Advanced Irssi Usage for IRC

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Irssi is a popular IRC client with a flexible plugin architecture and an embedded Perl interpreter. It can be customized to greatly improve the off-the-shelf experience. This guide will demonstrate some of the most useful features, plugins, and customizations to help you get the most out of Irssi.

This guide assumes that you are familiar with basic Irssi commands and usage. To review these commands, or for instructions on installing Irssi on your system, see our Using Irssi for Internet Chat guide.

Key Bindings and Aliases

Frequently used commands can be mapped with key bindings. For example, this command binds /window last to Alt-x or Esc-x:

/bind meta-x /window last

This will create a key binding for meta-x (depending on your terminal emulation, this may be Alt-x or Esc-x) that runs the command /window last. When you press Alt-m-x, the focus of your Irssi session will toggle between your two most recent windows. If you would like to specify bindings for Control- combinations, use ^X or ^v, where X and v are the keys to be bound (C-X or C-v in emacs-style notation).

key bindings are case sensitive.

Alternatively, you may want to create an alias:

/alias wj join -window
/alias wm window move

Once you’ve created this alias, rather than typing /window join #channel, you can instead type /wj #channel to join a channel in the current window. Similarly, rather than typing /window move [number], you can type /wm to move the window elsewhere.

You can also create aliases with variables. Irssi does not pass unrecognized commands on to the IRC server, so you will get an unknown command error when you try to use commands like /cs or /ns. To fix this, add the following aliases:

/alias cs quote cs $0-
/alias ns quote ns $0-

When you use /cs or /ns, it will be as if you had typed /msg chanserv or /msg nickserv, respectively. The variable $0- in the aliases above passes anything after /cs or /ns on to the service you are trying to use (ChanServ or NickServ in this case).

Save State

Unless your configuration is explicitly saved, modifications to your Irssi session will be lost when you exit Irssi. To avoid this, you can save all current configuration modifications to your ~/.irssi/config file:


You may also want to run /layout save to save the arrangement of windows so that when you start Irssi again, you do not have to rearrange all of the channels that you have set to automatically join.

Additionally, you may want to create the following ADDALLCHAN alias to save all of your current channels:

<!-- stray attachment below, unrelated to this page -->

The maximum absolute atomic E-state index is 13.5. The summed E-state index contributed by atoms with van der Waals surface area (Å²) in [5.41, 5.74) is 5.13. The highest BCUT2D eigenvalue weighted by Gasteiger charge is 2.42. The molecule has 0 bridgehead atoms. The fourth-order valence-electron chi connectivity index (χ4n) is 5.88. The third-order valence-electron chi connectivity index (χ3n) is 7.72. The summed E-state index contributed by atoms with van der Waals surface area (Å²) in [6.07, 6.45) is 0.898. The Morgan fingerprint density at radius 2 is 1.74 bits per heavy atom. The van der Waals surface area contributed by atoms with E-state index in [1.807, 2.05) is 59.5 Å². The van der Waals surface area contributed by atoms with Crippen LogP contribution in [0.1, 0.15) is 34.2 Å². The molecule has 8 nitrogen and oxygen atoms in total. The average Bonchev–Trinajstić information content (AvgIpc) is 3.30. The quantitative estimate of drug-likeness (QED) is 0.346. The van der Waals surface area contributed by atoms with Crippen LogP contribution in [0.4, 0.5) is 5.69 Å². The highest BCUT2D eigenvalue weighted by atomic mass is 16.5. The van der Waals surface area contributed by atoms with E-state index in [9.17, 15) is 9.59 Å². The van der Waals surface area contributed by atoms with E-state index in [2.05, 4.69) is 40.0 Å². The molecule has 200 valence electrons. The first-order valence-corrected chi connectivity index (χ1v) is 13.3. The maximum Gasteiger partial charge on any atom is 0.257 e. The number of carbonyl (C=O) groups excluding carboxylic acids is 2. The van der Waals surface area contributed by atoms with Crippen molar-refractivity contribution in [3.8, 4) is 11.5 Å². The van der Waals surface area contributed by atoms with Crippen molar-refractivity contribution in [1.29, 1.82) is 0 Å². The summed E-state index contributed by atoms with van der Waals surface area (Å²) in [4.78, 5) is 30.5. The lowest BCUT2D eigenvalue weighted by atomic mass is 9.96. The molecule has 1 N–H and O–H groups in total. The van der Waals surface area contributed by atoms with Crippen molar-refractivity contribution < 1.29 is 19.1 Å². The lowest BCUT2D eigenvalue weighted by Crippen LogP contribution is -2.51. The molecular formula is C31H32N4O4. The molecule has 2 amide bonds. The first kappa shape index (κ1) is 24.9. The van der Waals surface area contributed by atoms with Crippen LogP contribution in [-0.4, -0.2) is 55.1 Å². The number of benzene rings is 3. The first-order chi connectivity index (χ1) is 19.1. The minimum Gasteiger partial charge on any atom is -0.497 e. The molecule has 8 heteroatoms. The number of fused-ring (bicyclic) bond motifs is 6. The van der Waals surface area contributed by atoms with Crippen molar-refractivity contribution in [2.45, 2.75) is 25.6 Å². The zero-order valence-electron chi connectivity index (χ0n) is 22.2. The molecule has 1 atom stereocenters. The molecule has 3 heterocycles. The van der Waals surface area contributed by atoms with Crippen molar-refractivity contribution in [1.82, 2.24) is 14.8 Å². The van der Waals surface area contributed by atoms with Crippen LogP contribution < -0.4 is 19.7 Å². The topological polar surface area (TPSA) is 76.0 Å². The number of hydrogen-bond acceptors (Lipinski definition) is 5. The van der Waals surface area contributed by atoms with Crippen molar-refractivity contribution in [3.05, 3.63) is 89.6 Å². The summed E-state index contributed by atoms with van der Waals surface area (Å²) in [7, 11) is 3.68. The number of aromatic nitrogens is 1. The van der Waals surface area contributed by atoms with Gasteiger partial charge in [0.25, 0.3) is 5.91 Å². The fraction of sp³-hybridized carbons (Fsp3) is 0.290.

/alias ADDALLCHAN script exec foreach my \$channel (Irssi::channels()) { Irssi::command("channel add -auto \$channel->{name} \$channel->{server}->{tag} \$channel->{key}")\;}

The /ADDALLCHAN command saves all of your currently joined channels and automatically joins them the next time you run Irssi.

Use Plugins

There are many plugins for Irssi. Check the Irssi script repository to find scripts. Use these commands for managing scripts:

  • /script displays a list of all loaded scripts and full paths to their source files
  • /script load [script] loads the specified script. Irssi expects all scripts to be located in the ~/.irssi/scripts/ directory. If you have stored a script in a subdirectory of ~/.irssi/scripts/, you need to specify that in the load command. Scripts placed in the ~/.irssi/scripts/autorun/ directory are loaded when Irssi starts.
  • /script unload [script] unloads the specified script
  • /script exec [script] runs the specified script once
  • /script reset unloads all scripts and resets the Perl interpreter.

The following plugins are popular among the Linode community:

  • generates a horizontal rule in a channel to mark the last time you viewed this channel’s window. This is useful if you are monitoring a number of channels and would like to be reminded of the last time you viewed this window.
  • provides advanced completion for accessing windows with a /go command that offers tab completion for all windows, and is even able to complete based on character combinations from the middle of the channel or private message names.
  • colorizes the nicknames of all members of a channel, based on activity and join time, in an effort to make the flow of conversation a bit easier to read.
  • automatically detects if your Irssi session resides within an attached or detached screen session. If your screen session is detached, this plugin will set your status to away. When you reattach to the session, the plugin unsets the away status.
  • collects in one window all channel events like joins, parts, and quits.

You can install all of these scripts to run automatically when you start Irssi:

cd ~/.irssi/scripts/autorun/

From within Irssi, load these plugins:

/script load autorun/
/script load autorun/
/script load autorun/
/script load autorun/
/script load autorun/

To install but not auto-load the scripts, use cd ~/.irssi/scripts/ before starting your wget commands. They’ll end up in the main scripts directory, not the autorun directory. To load these scripts in Irssi:

/script load
/script load
/script load
/script load
/script load

More Information

You may wish to consult the following resources for additional information on this topic. While these are provided in the hope that they will be useful, please note that we cannot vouch for the accuracy or timeliness of externally hosted materials.

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